Cavendish, William, seventh Duke of Devonshire, seventh Marquis of Hartington, tenth Earl of Devonshire, and second Earl of Burlington 1808-1891, born on 27 April 1808, in Charles Street, Berkeley Square, was the eldest son of William Cavendish (1783-1812), by his wife Louisa (d. 18 April 1863), eldest daughter of Cornelius O'Callaghan, first Baron Lismore. Lord George Augustus Henry Cavendish, first earl of Burlington (1754-1834), was his grandfather, and William Cavendish, fourth duke of Devonshire [qv.], was his great-grandfather. He was educated at Eton and at Trinity College, Cambridge, graduating Bachelor of Arts in 1829 as second wrangler and eighth classic, Henry Philpott [qv.], afterwards bishop of Worcester, being senior wrangler. In the ensuing examination for the Smith's prizes the order of their names was reversed. He was also eighth in the first class of the classical tripos. He graduated M.A. in 1829, and received the honorary degree of Doctor of Law on 6 July 1835. On 18 June 1829 he was returned for the university to the House of Commons, where in 1831 and 1832 he supported the government proposals for parliamentary reform. He was, in consequence, rejected by the university at the election of 1831, but on 13 July was returned for Malton in Yorkshire. On 10 Sept. 1831 his grandfather was created Earl of Burlington, and he was henceforth styled Lord Cavendish. In the same year accepting the Chiltern Hundreds he succeeded his grandfather as M.P. for Derbyshire on 22 Sept., and on 24 Dec. 1832 he was returned for North Derbyshire, which he continued to represent until, on 9 May 1834, he succeeded his grandfather as second earl of Burlington. On 15 Jan. 1858 he succeeded his cousin, William George Spencer Cavendish, sixth duke of Devonshire [qv.].
     From the time of his removal to the upper house Burlington abandoned politics and devoted himself to the scientific and industrial concerns of the country. On entering into possession of the ducal estates he found them heavily encumbered, and devoted himself to relieving them of their burdens. He showed himself an enlightened and liberal landowner, contributing 200,000l. towards the extension of railways in Cork and Waterford, where his Irish estate of Lismore was situated. In England his name was particularly associated with the development of Barrow-in-Furness, where he assisted to establish the iron mining and steel producing industries. He was chairman of the Barrow Hæmatite Company on its constitution on 1 Jan. 1866, and with (Sir) James Ramsden promoted the Furness railway and the Devonshire and Buccleuch docks, which were opened in September 1867. He was also closely associated with the growth of both Eastbourne and Buxton, where he owned much property, as watering places.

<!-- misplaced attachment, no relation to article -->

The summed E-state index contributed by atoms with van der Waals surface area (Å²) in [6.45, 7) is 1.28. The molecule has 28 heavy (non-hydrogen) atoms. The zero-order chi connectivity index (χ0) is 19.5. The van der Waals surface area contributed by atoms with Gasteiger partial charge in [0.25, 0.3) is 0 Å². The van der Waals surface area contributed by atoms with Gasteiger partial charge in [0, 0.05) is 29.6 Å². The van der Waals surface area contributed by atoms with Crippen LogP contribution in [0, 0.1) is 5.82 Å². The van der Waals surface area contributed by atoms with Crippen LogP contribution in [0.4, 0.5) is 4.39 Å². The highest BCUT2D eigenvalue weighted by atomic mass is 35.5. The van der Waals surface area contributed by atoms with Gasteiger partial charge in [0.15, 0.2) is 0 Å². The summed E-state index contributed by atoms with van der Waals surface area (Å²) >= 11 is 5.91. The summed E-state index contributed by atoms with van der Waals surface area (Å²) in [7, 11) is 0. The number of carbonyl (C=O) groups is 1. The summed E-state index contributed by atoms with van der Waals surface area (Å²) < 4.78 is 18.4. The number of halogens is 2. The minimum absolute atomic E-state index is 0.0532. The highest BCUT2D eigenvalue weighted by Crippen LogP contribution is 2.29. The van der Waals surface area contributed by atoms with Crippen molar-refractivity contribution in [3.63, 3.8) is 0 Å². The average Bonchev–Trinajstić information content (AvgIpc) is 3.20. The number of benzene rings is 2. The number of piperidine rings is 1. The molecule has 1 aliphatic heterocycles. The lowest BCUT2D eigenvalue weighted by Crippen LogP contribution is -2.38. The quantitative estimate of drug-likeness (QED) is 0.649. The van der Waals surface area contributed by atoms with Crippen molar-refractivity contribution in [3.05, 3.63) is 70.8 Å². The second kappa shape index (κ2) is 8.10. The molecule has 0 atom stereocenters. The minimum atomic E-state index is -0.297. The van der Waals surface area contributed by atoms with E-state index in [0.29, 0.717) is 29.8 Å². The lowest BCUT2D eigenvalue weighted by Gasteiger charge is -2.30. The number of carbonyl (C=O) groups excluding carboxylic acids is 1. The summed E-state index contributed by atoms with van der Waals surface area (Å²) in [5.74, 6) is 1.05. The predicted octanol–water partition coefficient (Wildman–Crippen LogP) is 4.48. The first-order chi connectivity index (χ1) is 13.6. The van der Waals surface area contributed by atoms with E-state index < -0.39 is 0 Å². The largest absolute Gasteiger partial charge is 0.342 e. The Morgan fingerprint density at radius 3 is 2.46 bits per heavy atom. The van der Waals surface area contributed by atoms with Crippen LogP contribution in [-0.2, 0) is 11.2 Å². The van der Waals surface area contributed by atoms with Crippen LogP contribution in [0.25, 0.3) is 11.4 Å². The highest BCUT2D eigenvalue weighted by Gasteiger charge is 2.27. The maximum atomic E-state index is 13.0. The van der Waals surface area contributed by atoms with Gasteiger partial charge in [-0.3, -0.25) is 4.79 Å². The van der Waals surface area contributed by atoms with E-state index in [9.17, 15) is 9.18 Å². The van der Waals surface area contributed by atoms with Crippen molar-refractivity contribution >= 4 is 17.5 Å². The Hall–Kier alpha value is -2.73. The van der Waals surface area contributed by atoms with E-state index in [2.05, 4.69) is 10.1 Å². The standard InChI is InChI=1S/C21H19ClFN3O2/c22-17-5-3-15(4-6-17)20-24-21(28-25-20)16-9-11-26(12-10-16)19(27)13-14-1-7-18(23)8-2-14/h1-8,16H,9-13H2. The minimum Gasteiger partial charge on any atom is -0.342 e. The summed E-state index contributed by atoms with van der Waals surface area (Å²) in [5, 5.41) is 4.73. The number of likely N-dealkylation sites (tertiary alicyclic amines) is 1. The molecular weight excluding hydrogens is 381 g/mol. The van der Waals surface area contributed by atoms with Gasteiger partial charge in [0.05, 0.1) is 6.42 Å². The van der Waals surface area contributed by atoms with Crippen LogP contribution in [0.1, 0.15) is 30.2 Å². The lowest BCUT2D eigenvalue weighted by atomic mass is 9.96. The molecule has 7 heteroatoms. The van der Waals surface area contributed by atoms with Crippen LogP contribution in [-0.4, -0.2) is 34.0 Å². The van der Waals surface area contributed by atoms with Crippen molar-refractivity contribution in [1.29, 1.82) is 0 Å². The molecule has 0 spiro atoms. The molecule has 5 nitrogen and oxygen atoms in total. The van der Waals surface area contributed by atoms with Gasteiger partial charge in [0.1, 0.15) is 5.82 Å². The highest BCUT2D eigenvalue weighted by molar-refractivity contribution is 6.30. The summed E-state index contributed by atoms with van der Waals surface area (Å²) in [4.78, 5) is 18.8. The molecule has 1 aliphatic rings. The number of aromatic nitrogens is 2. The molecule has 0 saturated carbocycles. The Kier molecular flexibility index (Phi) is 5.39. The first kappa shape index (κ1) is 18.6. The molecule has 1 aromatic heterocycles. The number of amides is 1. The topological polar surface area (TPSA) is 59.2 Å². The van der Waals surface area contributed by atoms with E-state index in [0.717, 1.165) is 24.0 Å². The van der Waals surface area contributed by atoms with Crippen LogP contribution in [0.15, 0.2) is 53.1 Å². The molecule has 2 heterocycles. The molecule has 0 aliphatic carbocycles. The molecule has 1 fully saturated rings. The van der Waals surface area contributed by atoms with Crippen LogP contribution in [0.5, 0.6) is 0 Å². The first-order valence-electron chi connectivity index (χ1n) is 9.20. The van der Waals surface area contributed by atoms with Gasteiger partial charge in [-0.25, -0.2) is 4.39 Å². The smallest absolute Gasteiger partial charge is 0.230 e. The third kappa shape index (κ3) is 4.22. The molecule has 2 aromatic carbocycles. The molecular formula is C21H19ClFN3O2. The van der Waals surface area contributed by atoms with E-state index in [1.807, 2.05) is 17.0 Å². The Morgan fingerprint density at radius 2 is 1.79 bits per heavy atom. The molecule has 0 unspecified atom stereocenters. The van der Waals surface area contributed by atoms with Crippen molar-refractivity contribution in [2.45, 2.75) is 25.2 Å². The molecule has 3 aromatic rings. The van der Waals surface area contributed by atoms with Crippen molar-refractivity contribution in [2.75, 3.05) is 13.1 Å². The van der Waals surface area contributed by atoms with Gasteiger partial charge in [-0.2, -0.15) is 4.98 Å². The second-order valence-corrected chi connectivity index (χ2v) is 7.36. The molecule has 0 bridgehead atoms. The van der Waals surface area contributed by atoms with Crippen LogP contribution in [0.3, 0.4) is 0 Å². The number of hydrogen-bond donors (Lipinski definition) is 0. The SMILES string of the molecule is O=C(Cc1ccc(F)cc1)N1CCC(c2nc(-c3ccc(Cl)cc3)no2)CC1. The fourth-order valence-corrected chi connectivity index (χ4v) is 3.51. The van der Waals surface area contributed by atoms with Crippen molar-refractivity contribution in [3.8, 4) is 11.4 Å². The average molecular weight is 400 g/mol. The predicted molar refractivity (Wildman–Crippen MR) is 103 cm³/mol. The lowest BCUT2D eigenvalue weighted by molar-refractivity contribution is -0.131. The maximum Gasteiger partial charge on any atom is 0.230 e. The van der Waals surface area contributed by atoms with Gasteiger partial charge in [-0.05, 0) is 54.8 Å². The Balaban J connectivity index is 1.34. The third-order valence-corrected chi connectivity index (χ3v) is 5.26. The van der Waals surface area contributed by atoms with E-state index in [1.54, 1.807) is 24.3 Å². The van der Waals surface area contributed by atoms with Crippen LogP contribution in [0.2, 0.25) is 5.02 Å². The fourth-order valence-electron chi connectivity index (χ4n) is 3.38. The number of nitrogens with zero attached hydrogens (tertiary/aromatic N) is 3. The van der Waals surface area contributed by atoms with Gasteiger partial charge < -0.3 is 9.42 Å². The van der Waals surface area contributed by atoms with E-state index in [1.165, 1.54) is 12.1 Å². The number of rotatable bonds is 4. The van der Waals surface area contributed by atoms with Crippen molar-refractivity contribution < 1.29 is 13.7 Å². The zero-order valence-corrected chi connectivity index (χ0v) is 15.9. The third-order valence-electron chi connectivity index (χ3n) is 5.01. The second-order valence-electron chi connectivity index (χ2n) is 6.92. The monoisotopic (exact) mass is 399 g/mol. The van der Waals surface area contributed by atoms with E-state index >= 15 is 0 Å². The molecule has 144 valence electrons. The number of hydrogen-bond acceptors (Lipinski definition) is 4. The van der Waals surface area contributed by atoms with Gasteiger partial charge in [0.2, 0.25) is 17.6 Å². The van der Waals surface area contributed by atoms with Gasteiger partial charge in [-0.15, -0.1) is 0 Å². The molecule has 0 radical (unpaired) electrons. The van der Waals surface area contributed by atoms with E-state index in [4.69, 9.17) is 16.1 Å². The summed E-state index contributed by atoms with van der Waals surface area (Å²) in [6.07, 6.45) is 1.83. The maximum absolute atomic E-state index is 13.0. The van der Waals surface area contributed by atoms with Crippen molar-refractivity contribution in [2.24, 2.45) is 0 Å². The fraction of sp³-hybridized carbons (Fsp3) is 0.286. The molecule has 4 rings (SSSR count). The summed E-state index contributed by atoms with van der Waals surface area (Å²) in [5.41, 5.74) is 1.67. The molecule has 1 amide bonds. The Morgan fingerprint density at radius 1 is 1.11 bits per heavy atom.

Devonshire was first president of the Iron and Steel Institute on its foundation in 1868, and was a munificent contributor to the Yorkshire College of Science and to Owens College, Manchester. He was chancellor of the university of London from 1836 to 1856, and on the death of the prince consort in 1861 was chosen chancellor of Cambridge University, an office which he retained till his death. After the foundation of Victoria University in 1880, he became its first chancellor. He was chairman of the royal commission on scientific instruction and the advancement of science, and presented the Cavendish laboratory to Cambridge University. He was one of the original founders of the Royal Agricultural Society in 1839, and was president in 1870. On 26 July 1871 he was nominated a trustee of the British Museum. For fifty years he was a breeder of shorthorns, and his Holker herd had a wide reputation.
     Devonshire rarely spoke in the House of Lords. He supported Gladstone's Irish Church Bill in 1869, and remained in harmony with that statesman until the secession of the liberal unionists in 1885 on the question of home rule, when he became chairman of the Loyal and Patriotic Union. He was nominated K.G. on 25 March 1858, and a privy councillor on 26 March 1876.
     Devonshire died on 21 Dec. 1891 at Holker Hall, his favourite residence, near Grange in Lancashire, and was buried at Edensor, near Chatsworth, on 26 Dec. He was married on 6 Aug. 1829, at Devonshire House, to Blanche Georgiana (1812-1840), fourth daughter of George Howard, sixth earl of Carlisle [qv.]. By her he had three sons—Spencer Compton Cavendish, eighth duke (1833-1908), Lord Frederick Charles Cavendish [qv.], and Lord Edward Cavendish (1838-1891)—and one daughter, Lady Louisa Caroline, married on 26 Sept. 1865 to Rear-admiral Francis Egerton.
     Devonshire's portrait, painted by Mr. Henry Tanworth Wells, was presented to the Iron and Steel Institute on 19 March 1872 by a subscription among the members of the institute.

     Times, 22 Dec. 1891
     Proceedings of the Royal Society, 1892, vol. li. pp. xxxviii-xli
     Journal of the Iron and Steel Institute, 1869 pp. 5-28, 1872 i. 213, 1892 ii. 120-7
     Doyle's Official Baronage, 1886.

Contributor: E. I. C. [Edward Irving Carlyle]

Published: 1901